It has been a long and memorable ride, unlike any other on television. But the final season of Mad Men begins April 13.
It's the beginning of the end. Whatever will be, will be.
The first episode of Mad Men was set in March 1960. Season 6 ended in November 1968. That's eight years and eight months. Where does that leave us? [spoiler alert!]
Don and Betty are divorced. Don's remarried to Megan, and she wasn't happy at the end of Season 6. Sally and Glen are teenagers. Roger has divorced twice and is the father of Joan's child. Joan's husband Greg is in Vietnam. Their marriage is over. Trudy catches Pete cheating too close to home. Their marriage is over. Ted moves to California, leaving Peggy as creative director of SC&P. Lane is dead.
Season 6 ended with Don Draper, on a forced hiatus from the agency, standing with his kids outside the brothel in which he grew up. The credits rolled to the Judy Collins version of Joni Mitchell's "Both Sides Now".
Where and when will Season 7 be set? We'll have to wait and see. There is a colorful final season poster designed by Milton Glaser that hints at the psychedelia of the late sixties. There are also a handful of airport-themed cast photos that hint at travel. Is Don Draper bound for California? Again, we'll have to wait and see! One of the photos shows Peggy and Don waiting at an airport, and you can just glimpse some reading material in Peggy's bag: a red "The" centered at the top of a black cover... If you happen to recognize this book let me know!
(UPDATE: March 21, 2014: the book in Peggy's bag is The Penny Wars, by Elliott Baker. Click here for more details.)
The only other Season 7 information comes from a 15-second trailer of Don slowly exiting down the steps of an airplane. Even that managed to possibly provide one tantalizing tidbit: when Don's slo-mo airplane disembark video was first released the background music was a trip-hop version of "Que Sera, Sera", but that was quickly removed and changed to an atmospheric orchestration with the sound of a jetliner. Maybe the change was due to something as simple as not having the rights secured, or maybe it was a clue of what's to come!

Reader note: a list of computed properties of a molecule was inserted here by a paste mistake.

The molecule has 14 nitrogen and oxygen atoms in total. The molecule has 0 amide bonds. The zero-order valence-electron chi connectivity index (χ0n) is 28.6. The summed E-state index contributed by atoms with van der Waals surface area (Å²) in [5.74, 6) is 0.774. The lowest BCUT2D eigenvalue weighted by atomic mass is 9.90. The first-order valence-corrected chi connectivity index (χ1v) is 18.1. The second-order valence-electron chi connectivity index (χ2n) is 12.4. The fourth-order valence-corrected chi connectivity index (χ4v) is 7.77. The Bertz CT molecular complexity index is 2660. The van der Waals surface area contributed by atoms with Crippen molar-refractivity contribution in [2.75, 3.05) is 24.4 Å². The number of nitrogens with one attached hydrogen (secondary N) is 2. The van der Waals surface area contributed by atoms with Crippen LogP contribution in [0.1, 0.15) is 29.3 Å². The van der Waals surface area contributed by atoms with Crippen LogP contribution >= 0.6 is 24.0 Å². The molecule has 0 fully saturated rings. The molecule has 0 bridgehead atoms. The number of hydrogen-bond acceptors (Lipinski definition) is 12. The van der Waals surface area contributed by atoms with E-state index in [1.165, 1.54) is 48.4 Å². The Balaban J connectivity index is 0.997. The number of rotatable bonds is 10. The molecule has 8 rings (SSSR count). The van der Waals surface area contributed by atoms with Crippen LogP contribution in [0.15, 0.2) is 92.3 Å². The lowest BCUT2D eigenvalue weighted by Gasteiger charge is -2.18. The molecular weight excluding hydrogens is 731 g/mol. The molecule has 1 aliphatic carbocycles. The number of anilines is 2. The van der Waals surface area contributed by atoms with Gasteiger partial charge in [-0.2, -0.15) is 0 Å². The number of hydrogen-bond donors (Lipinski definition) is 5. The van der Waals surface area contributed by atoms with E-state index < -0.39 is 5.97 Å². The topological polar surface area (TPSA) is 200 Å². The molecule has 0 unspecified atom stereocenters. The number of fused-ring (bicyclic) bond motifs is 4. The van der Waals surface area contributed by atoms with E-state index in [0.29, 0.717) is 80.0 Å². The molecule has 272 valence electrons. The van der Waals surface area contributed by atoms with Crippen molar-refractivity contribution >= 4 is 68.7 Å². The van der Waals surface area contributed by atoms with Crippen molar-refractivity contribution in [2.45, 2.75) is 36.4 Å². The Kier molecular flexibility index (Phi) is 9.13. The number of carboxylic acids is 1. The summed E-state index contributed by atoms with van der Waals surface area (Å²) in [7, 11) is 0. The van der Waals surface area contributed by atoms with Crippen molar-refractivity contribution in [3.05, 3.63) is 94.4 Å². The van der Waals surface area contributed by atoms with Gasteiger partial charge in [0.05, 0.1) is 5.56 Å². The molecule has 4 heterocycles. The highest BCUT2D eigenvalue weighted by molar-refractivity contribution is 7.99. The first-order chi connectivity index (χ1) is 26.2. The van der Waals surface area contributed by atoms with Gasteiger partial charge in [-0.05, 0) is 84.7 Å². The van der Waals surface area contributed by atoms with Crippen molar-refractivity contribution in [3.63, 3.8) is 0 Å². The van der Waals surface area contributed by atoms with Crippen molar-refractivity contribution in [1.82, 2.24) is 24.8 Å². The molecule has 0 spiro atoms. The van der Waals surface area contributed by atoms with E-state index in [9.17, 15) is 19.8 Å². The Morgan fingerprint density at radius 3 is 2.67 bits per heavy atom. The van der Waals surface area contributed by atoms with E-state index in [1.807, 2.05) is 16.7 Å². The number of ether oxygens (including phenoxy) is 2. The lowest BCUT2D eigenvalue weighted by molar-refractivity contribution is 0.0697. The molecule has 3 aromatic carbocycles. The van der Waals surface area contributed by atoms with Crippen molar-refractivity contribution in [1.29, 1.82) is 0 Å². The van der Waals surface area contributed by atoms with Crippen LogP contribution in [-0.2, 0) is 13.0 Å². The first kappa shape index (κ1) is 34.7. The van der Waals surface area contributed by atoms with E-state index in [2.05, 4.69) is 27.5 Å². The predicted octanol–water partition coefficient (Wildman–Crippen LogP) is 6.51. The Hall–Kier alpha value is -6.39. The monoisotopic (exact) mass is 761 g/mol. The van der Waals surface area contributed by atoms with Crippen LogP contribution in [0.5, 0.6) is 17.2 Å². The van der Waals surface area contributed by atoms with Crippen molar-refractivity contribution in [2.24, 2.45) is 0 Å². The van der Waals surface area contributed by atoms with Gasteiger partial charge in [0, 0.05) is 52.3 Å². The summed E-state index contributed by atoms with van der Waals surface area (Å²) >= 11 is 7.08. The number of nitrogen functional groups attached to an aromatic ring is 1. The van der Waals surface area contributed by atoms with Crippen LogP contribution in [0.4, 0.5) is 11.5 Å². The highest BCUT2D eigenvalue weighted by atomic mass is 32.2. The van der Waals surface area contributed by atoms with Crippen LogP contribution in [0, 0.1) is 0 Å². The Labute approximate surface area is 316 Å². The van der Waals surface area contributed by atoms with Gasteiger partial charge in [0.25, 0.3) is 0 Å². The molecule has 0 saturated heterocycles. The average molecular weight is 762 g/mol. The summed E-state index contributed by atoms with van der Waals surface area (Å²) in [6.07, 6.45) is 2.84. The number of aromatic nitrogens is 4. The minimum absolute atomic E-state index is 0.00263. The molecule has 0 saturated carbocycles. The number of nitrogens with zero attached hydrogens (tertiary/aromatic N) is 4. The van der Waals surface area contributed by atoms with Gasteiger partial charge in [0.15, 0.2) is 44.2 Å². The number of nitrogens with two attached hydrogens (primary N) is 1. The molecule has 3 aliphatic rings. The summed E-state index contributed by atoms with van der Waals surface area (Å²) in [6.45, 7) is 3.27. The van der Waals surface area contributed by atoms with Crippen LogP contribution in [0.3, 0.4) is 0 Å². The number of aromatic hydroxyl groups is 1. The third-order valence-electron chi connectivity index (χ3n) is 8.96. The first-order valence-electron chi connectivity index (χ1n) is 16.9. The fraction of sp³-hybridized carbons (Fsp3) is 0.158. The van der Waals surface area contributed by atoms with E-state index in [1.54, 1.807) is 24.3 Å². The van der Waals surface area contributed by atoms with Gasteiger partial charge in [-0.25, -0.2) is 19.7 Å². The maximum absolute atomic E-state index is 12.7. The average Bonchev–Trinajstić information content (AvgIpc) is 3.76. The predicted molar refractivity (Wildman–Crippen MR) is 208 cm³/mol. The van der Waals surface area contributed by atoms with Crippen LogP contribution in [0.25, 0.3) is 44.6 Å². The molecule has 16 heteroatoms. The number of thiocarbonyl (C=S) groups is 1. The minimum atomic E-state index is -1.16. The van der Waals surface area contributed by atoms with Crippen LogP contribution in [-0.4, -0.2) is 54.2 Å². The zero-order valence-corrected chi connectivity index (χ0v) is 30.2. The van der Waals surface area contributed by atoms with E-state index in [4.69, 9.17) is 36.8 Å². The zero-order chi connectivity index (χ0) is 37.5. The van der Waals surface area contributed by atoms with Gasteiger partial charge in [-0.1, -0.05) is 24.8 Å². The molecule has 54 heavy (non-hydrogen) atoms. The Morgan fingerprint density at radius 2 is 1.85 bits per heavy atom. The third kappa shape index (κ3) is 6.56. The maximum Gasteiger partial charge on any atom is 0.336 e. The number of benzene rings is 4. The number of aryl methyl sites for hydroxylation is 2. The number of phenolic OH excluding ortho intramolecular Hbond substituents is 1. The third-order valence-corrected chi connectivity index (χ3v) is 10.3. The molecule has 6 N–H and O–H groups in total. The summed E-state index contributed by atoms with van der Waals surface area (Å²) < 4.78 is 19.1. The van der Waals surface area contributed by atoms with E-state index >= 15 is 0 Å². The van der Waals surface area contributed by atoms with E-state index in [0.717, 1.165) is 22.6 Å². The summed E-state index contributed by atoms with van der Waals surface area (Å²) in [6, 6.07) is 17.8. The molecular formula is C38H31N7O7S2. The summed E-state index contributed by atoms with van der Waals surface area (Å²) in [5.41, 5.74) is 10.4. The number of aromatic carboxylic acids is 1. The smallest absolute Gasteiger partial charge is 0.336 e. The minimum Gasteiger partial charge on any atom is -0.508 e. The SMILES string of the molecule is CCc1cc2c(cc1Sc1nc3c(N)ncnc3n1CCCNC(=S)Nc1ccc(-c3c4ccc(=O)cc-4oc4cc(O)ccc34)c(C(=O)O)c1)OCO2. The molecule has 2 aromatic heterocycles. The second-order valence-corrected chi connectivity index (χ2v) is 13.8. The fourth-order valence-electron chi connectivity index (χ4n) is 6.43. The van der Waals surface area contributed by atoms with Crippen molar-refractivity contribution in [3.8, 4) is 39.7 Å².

Whatever will be, will be.
The final season of Mad Men will be split into two seven-episode sections, with the second part airing in 2015. There are only fourteen episodes left. Mad Men Season 7 starts April 13.
The Mad Men Reading List (2012)
The Mad Men Reading List (2010)
Sally Draper Reading List
Glen Bishop Reading List
A Mad Men Mystery Solved
Mad Men on the Menu
Celebrate the Mad Men Season (6) Premiere in ’60s Style
The Picture Collection's Mad Men Pinterest board
Books and Materials
1969: Woodstock, the Moon, and Manson: the Turbulent End of the '60s
Facing My Lai: Moving Beyond the Massacre, edited by David L. Anderson (occurred November 12, 1969)
I Know Why the Caged Bird Sings, by Maya Angelou (published April 1969)
Amazin' Mets: The Miracle of '69 (The Mets win the World Series, October 16, 1969)
The Edible Woman, by Margaret Atwood (published August 1969)
The White Album, by The Beatles (released November 22, 1968)
Abbey Road, by The Beatles (released September 26, 1969)
The Brady Bunch (first broadcast, September 26, 1969)
Helter Skelter: The True Story of the Manson Murders, by Vincent Bugliosi (Sharon Tate killed on August 9, 1969)
Notes of a Dirty Old Man, by Charles Bukowski (published 1969)
The Very Hungry Caterpillar, by Eric Carle (published June 3, 1969)
Stonewall: The Riots That Sparked the Gay Revolution, by David Carter (the riots took place on June 28, 1969)
The Andromeda Strain, by Michael Chichton (published May 12, 1969)
Confronting the War Machine: Draft Resistance During the Vietnam War, by Michael S. Foley
Flashman, by George MacDonald Fraser (published May 1969)
In the Shadow of the Moon: A Challenging Journey to Tranquility, 1965-1969, by Francis French (the moon landing was on July 20, 1969)
Travels with My Aunt, by Graham Greene (published November 1969)
Blown Away: The Rolling Stones and the Death of the Sixties, by A. E. Hotchner (Brian Jones died on July 3, 1969)
1969: The Year Everything Changed, by Rob Kirkpatrick
Midnight Cowboy (released May 25, 1969)
The Godfather, by Mario Puzo (published March 10, 1969)
Portnoy's Complaint, by Philip Roth (published January 12, 1969)
Let It Bleed: The Rolling Stones, Altamont, and the End of the Sixties, by Ethan A. Russell (The Altamont Free Concert was on December 6, 1969)
Slaughterhouse-Five, by Kurt Vonnegut (published March 1969)
Woodstock: 3 Days of Peace and Music (occured August 15-17, 1969)